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Mike Wilmington

By Mike Wilmington

Wilmington on DVD, Picks of the Week: Kes, Gnomeo and Juliet


Gnomeo and Juliet (Two and a Half Stars)
U.S.-U.K.: Kelly Asbury, 2011

This movie seems to have a totally crazy idea — a musical animated feature riff on William Shakespeare‘s unbeatable Romeo and Juliet, with two sets of feuding lawn ornaments (mostly gnomes, but also a green plastic frog, and a pink plastic flamingo) battling and cussing out each other on the lawns of two feuding next-door neighbors: Juliet’s Reds (on a lawn owned by Richard Wilson’s Mr. Capulet)  and Romeo’s Blues (owned by Julie Walters as Miss Montague).

But, dopey as it sounds, it’s more entertaining than you’d expect. I haven’t seen a better Shakespearean gnome romantic musical comedy ever. (Then again, I haven’t seen a worse one.)

The live gnomes, wearing conical red and blue hats (perhaps to indicate political persuasion), are led by their lawn ornament rulers Lord Redbrick (Michael Caine) and Lady Blueberry (Maggie Smith).  There’s a Tybalt (a hard-case gnome voiced well by Jason Statham), a Benvolio (Matt Lucas as “Benny“ of Benny and the Jets), a nurse (Ashley Jensen as the plastic frog Nanette), a friar (Jim Cummings as an out-of-sight pink flamingo named Featherstone). Ozzie Osbourne and Dolly Parton supply the voices for (I kid you not) a Fawn and a busty bombshell called Dolly Gnome. Hulk Hogan voices the main non-Tybalt heavy: a psychotic lawnmower called Terrafirminator. And Bill Shakespeare, or at least his statue, appears, sounding just like Patrick Stewart.

Meanwhile Gnomeo (James McAvoy) proves to be a sturdy little scamp with a roguish fringe of beard, and gnome-sweet-gnome Juliet (Emily Blunt) is an adventurous lass in a Dutch Girl outfit. They’re pretty cute together, but the show is totally stolen by the lesser known Jensen and Cummings, as that weirdly flirtatious frog-nurse and that Peter Sellers-ish bizarrely accented flamingo.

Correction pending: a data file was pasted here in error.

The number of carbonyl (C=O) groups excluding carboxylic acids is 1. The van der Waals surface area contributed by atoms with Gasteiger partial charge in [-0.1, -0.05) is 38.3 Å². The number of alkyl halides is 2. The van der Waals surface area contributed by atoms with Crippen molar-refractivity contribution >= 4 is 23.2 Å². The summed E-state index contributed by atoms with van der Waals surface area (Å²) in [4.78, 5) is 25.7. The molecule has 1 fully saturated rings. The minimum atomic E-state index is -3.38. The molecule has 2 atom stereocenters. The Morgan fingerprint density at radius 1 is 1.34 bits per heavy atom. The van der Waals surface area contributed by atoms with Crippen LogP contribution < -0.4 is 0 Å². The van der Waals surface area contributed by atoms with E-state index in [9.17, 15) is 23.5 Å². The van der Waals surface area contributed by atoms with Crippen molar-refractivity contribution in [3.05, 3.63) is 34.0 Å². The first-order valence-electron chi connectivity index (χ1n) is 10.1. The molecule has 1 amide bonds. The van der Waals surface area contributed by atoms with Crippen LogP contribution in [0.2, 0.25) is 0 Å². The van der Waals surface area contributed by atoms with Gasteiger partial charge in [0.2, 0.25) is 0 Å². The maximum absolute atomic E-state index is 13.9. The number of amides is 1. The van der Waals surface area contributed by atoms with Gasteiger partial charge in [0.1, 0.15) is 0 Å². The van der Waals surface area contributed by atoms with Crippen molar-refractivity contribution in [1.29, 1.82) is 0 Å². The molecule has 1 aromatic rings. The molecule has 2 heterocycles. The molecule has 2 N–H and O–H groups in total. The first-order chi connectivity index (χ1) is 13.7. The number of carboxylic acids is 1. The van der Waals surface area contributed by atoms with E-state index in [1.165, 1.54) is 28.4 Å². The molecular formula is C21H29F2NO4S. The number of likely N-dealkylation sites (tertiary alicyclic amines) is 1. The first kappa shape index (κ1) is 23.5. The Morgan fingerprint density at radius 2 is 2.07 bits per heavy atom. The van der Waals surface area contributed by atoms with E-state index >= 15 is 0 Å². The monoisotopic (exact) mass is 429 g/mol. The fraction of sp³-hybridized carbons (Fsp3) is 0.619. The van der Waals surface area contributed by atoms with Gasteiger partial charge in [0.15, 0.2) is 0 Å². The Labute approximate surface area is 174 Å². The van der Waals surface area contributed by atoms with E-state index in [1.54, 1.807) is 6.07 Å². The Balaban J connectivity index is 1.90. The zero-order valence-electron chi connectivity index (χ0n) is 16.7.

I never thought I’d say it, but Michael Caine and Maggie Smith make pretty good lawn ornaments. Kelly Asbury (co-director of Shrek 2) directed; plenty of people worked on the script. (And it shows it.) One of the movie’s main attractions is the song score by Elton John (who has family connections here), mostly a greatest hits assemblage that includes “Crocodile Rock,” “Saturday Night’s All Right for Fighting” and the seemingly inevitable “Your Song.”

I like John’s songs, they work amazingly well in cartoons, and it’s fun to hear them here, even socked across by swinging lawn ornaments (voiced mostly by John).

But I wish they’d dreamed up some plausible reason, such as an invasion of Elton-Gnomes, to explain why the songs keep suddenly coming on. Then again, as far as gnome movies go (if not Shakespearean adaptations), this one is, uh, fairly well-motivated. Gnomivated.


“Kes” (Two Discs) (Four Stars)

U. K.: 1970, Ken Loach (Criterion Collection)

Kes — the story of a boy from Northern England coal country and the kestrel hawk he finds and trains and loves and loses — is a masterpiece of British cinema realism, made by one of the great British social realist filmmakers (maybe the greatest in fact): Ken Loach. It’s a movie that few who see it forget, and though the subject — a poor boy and his wild pet — may seem a bit “Lassie-ish,” or potentially teary, the treatment is so harshly real, the images so poetic and true, the acting so convincing and unmannered, that all sentimentality is drained from the story and the emotions left behind are pure, hard and unrelenting in their impact.

Loach never made a better film than Kes. Even though he‘s had one of the most distinguished and uncompromising careers in the post war British cinema — making (as Graham Fuller notes in this DVD’s fine booklet) a string of classic and film festival prize-winners that includes Riff Raff, Raining Stones, The Wind that Shakes the Barley, My Name is Joe, and “Sweet Sixteen (after Kes), and the shattering, legendary TV drama, Cathy Come Home (before it, in 1966), this film remains the one that he — and cinematographer Chris Menges and producer Tony Garnett — are best judged by.

It’s their prime legacy, and a splendid one — a film that mixes flawless naturalism, scathing social criticism and sarcastic humor, with an understated but deeply moving poetic sense of the landscape and people around Barnsley in South Yorkshire: the cheerless houses, the verdant fields, the young kids at school, their sometimes maddening teachers, their trapped working class parents and the sometimes rowdy coal-mining adults. Kes gives us all these people, and their ties to each other, and to the world around them: to a way of life that was disintegrating even the and now has largely vanished.